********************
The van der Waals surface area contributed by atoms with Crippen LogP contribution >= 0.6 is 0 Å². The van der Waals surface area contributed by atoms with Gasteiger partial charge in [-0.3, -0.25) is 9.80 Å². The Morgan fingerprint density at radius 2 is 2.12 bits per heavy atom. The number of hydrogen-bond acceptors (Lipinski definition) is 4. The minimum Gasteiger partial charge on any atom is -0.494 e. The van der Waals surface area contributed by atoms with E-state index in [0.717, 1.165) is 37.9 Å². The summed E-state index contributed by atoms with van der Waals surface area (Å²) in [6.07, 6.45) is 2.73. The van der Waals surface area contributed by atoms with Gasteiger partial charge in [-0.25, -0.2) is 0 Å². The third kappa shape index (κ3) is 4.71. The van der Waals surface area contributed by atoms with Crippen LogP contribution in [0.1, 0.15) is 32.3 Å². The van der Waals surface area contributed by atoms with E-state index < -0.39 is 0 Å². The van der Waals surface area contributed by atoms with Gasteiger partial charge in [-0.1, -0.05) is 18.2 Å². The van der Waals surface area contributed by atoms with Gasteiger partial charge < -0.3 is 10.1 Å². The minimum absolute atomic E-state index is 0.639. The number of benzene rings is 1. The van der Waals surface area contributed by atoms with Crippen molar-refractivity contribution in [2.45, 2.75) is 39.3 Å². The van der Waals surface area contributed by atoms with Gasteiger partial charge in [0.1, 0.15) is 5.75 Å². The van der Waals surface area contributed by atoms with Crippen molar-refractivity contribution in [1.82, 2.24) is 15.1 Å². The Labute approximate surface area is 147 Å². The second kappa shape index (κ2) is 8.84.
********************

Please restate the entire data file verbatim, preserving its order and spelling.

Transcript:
The van der Waals surface area contributed by atoms with Crippen LogP contribution >= 0.6 is 0 Å². The van der Waals surface area contributed by atoms with Gasteiger partial charge in [-0.3, -0.25) is 9.80 Å². The Morgan fingerprint density at radius 2 is 2.12 bits per heavy atom. The number of hydrogen-bond acceptors (Lipinski definition) is 4. The minimum Gasteiger partial charge on any atom is -0.494 e. The van der Waals surface area contributed by atoms with E-state index in [0.717, 1.165) is 37.9 Å². The summed E-state index contributed by atoms with van der Waals surface area (Å²) in [6.07, 6.45) is 2.73. The van der Waals surface area contributed by atoms with Gasteiger partial charge in [-0.25, -0.2) is 0 Å². The third kappa shape index (κ3) is 4.71. The van der Waals surface area contributed by atoms with Crippen LogP contribution in [0.1, 0.15) is 32.3 Å². The van der Waals surface area contributed by atoms with E-state index < -0.39 is 0 Å². The van der Waals surface area contributed by atoms with Gasteiger partial charge in [-0.1, -0.05) is 18.2 Å². The van der Waals surface area contributed by atoms with Gasteiger partial charge < -0.3 is 10.1 Å². The minimum absolute atomic E-state index is 0.639. The number of benzene rings is 1. The van der Waals surface area contributed by atoms with Crippen molar-refractivity contribution in [2.45, 2.75) is 39.3 Å². The van der Waals surface area contributed by atoms with Gasteiger partial charge in [0.1, 0.15) is 5.75 Å². The van der Waals surface area contributed by atoms with Crippen molar-refractivity contribution in [1.82, 2.24) is 15.1 Å². The Labute approximate surface area is 147 Å². The second kappa shape index (κ2) is 8.84.